The Office of Naval Research (ONR) is looking at birds’ perceptual and maneuvering abilities as inspiration for small unmanned aerial vehicle (UAV) autonomy.
An ONR-funded, five-year Multidisciplinary University Research Initiative (MURI) program is examining the control and behavioral processes of birds and other small animals when flying at high speeds through complex environments, such as forests or urban settings. Researchers are trying to understand why birds make particular flight path choices and how they can do so quickly at higher speeds than would be safe for current engineered air systems in these environments.
The goal is to develop and successfully demonstrate a small aircraft that can navigate obstacles in very complex and unstructured surroundings, while maintaining speeds as fast as 5 meters per second. The theoretical results being developed may also be applicable to larger UAVs for particular tasks, such as landing at difficult, unprepared sites.
“Autonomous systems technology can be a great way to deliver increased capability to the Navy and Marine Corps at an affordable price,” said Marc Steinberg, a research program officer in ONR’s Science of Autonomy Program. “We can provide warfighters with a lot more flexibility and enable new mission performance, from flight under a forest canopy and in urban canyons to damage control applications onboard ships. Flying animals provide evidence it is possible to build compact platforms with limited sensing that can safely move through challenging environments.”
In the lab, researchers set up an artificial forest with tall pipes serving as trees at Harvard University’s Concord Field Station. Birds and a Massachusetts Institute of Technology (MIT)-built UAV are wired with small digital video cameras and motion-capture technology similar to that used in Hollywood. Both are studied in parallel to compare and learn from performance as the research progresses. A goal is to move to flight in a real forest by the program’s end.
The idea is not to copy the birds but to incorporate lessons about how they navigate and use dynamic obstacle avoidance methods into a system that can make real-time decisions that take into account its surroundings. For example, researchers already have discovered a theoretical speed at which the probability of a collision is high in forests with an average distribution of trees; if a UAV stays below that threshold, the probability of an accident lowers dramatically. The program also has begun to reveal the types of flight strategies used by birds in these environments.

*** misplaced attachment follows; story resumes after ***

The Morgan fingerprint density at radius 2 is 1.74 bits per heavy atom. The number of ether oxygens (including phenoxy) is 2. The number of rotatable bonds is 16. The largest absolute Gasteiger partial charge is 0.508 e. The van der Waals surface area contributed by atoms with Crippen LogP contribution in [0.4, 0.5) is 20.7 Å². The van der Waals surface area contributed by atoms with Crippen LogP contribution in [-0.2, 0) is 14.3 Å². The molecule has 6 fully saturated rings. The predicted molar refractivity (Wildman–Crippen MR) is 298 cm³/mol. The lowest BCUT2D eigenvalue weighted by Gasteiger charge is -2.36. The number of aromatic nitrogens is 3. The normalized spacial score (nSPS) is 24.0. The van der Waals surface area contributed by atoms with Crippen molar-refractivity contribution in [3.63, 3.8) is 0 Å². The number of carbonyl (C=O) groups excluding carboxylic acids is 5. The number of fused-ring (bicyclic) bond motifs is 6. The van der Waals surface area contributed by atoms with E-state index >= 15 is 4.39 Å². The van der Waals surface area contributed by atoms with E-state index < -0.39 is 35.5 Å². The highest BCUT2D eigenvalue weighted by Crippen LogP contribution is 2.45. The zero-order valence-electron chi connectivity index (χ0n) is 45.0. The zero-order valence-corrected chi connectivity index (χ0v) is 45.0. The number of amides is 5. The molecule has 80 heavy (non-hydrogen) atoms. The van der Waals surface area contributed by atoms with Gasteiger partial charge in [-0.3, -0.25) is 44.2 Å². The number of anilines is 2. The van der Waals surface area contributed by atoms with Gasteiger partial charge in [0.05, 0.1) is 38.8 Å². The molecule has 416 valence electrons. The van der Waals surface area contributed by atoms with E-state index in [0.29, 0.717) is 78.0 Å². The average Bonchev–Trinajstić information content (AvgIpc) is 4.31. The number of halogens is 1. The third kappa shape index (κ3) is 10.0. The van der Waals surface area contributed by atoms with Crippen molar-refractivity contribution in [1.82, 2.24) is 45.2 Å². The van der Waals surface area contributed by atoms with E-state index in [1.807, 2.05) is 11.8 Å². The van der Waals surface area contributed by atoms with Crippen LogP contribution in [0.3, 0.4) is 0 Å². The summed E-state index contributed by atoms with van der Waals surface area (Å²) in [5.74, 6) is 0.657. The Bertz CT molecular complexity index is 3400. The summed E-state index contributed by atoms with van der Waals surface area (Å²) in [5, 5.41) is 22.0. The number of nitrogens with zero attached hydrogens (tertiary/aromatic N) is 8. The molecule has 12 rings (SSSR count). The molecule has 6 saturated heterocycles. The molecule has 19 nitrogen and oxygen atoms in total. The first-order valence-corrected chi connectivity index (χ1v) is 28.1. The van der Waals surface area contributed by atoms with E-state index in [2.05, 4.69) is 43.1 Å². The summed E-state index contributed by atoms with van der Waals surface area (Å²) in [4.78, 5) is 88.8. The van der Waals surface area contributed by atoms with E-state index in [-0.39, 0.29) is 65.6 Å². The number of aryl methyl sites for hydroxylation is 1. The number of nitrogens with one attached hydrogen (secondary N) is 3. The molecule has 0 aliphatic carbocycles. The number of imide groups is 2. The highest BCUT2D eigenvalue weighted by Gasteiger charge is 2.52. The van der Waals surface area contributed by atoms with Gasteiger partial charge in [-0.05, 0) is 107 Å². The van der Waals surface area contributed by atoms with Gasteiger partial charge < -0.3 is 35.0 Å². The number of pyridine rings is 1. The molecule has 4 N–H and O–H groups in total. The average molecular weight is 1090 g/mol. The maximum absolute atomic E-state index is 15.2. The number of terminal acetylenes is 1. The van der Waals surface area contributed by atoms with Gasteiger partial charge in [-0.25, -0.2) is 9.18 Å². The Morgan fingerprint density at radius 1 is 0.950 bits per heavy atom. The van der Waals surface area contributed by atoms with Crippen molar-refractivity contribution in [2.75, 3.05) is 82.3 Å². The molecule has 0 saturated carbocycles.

“We want to build small-scale UAVs that can fly quickly through indoor and/or cluttered environments, but controlling these UAVs is very different than controlling a fighter jet flying up above the clouds,” said Dr. Russ Tedrake, X Consortium associate professor of electrical engineering and computer science and aeronautics and astronautics at MIT and the MURI lead. “To be successful, we have to solve a number of incredibly hard problems in computer vision and nonlinear control. This long-term project lets us focus on the basic research questions that will lead to fundamental results and, ultimately, dramatic new capabilities for UAVs.”
In addition to providing warfighters greater flexibility, small UAVs are more agile and easily transportable, and they’re less expensive. A program goal is to be able to do this type of flight with cheap, lightweight digital video cameras as the main sensors. This would eliminate the need for other sensors typically used, such as laser-based ones that add cost and weight, and the MURI is testing feasibility.
The MURI involves researchers and engineers from MIT, Harvard University, Carnegie Mellon University, New York University and Stanford University.
To see a video of the small UAVs in flight, go to: http://www.youtube.com/watch?v=voN9CCmzxYk.
A closely connected MURI with the University of Washington, Boston University, University of Maryland and University of North Carolina is examining similar issues with animals in the wild, including birds, bats and large insects such as hawk moths.
Source: The Office of Naval Research